Thursday, November 16, 2006

Hitchens really is a damned fool

I don't think I was really aware of Christopher Hitchens before his spectacular feats of assclownery after 9/11. So I am now aware of reputation as a brilliant man of letters, but I have to admit having seen no evidence of it beyond his undeniable ability to cower with erudition and panache. But there remained the possibility that he was a generally insightful thinker with a blind spot.

I am now ready to retire that possibility. Behold this discussion of Borat in the ever-sillier Slate Magazine:

I knew this would happen. I pick up my copy of the New Statesman, London's leftist weekly, to find a review of Borat, bannered on the table of contents as "Sacha Baron Cohen's exposure of crass Americana" and on the review page itself with, "The Kazakh ace reporter uncovers uncomfortable truths about the US." The author, Ryan Gilbey, proceeds to say the following:

A redneck rodeo crowd shows no compunction about cheering Borat's gung-ho speech about Iraq, clearly not realizing that what he actually said was: "We support your war of terror!" And it's shocking to witness the tacit acceptance with which Borat's ghoulish requests are greeted. Trying to find the ideal car for mowing down gypsies, or seeking the best gun for killing Jews, he encounters only compliance among America's salespeople.

Oh, come on. Among the "cultural learnings of America for make benefit glorious nation of Kazakhstan" is the discovery that Americans are almost pedantic in their hospitality and politesse. At a formal dinner in Birmingham, Ala., the guests discuss Borat while he's out of the room—filling a bag with ordure in order to bring it back to the table, as it happens—and agree what a nice young American he might make. And this is after he has called one guest a retard and grossly insulted the wife of another (and remember, it's "Americana" that is "crass"). The tony hostess even takes him and his bag of shit upstairs and demonstrates the uses not just of the water closet but also of the toilet paper. The arrival of a mountainous black hooker does admittedly put an end to the evening, but if a swarthy stranger had pulled any of the foregoing at a liberal dinner party in England, I wouldn't give much for his chances. "The violence that Borat encounters on the New York subway after trying to greet male strangers with kisses is frighteningly real," writes Gilbey, who either doesn't use the London Underground very much or else has a very low standard for mayhem.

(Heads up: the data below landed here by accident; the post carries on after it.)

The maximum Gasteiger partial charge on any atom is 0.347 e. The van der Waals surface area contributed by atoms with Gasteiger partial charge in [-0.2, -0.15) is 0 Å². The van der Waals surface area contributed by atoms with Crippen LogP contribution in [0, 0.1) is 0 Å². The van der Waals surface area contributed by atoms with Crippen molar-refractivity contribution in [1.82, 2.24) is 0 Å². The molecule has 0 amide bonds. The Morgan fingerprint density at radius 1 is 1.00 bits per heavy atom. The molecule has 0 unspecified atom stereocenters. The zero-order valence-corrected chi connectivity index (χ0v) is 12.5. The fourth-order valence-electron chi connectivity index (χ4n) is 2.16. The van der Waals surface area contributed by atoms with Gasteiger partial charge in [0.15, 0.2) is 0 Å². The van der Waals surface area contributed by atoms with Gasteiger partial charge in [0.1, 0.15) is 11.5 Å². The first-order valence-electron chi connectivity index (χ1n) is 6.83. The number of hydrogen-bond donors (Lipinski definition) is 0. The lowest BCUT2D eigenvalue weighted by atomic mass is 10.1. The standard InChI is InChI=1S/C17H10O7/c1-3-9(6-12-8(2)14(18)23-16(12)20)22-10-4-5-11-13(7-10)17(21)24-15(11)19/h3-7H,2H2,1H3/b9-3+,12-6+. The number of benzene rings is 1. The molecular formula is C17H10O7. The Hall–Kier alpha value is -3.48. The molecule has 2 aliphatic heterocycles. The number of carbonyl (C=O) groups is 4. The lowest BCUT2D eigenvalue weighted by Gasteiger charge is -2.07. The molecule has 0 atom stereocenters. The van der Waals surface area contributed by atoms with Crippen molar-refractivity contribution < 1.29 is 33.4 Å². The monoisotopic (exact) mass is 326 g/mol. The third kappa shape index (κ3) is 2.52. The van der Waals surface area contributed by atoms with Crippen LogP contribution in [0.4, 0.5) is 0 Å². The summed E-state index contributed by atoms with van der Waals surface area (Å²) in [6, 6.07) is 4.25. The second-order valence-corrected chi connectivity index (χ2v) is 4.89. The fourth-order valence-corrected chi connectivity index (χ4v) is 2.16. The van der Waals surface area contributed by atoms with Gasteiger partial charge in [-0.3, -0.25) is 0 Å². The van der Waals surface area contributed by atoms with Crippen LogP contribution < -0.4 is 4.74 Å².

Hitch's myopia reminds me of the reaction of the punditocracy to Stephen Colbert's epic smackdown at the White House Correspondent's dinner. Hitch reveals uncomfortable things about himself in his inability to grok the mirroring aspect of Borat's schtick.

Newsflash: the people in Borat (the movie) aren't polite in front of the furriner, Hitch. They are polite in front of the camera that is filming the way they react to the furriner. (Please see Exhibit A to see what happens when the camera is not doing its Heisenberg thing.) The real joke with all of Cohen's characters is the way in which people reveal themselves as enthusiastic camera whores. Borat and Bruno tend to expose amateur prostitution, whereas Ali G's targets were celebrities. Hitch, being a member of the permanent talking head class, and thus a seasoned professional camera whore himself, is oblivious to effect of the camera in the room. (The phrase "water to a fish" keeps asserting itself, though I may have one or another element of that comparison wrong.) The fact that people will humiliate themselves for a taste of video crack is so unremarkable to Hitchens that he misses the whole point of Cohen's act.

Par for the course, I now see.


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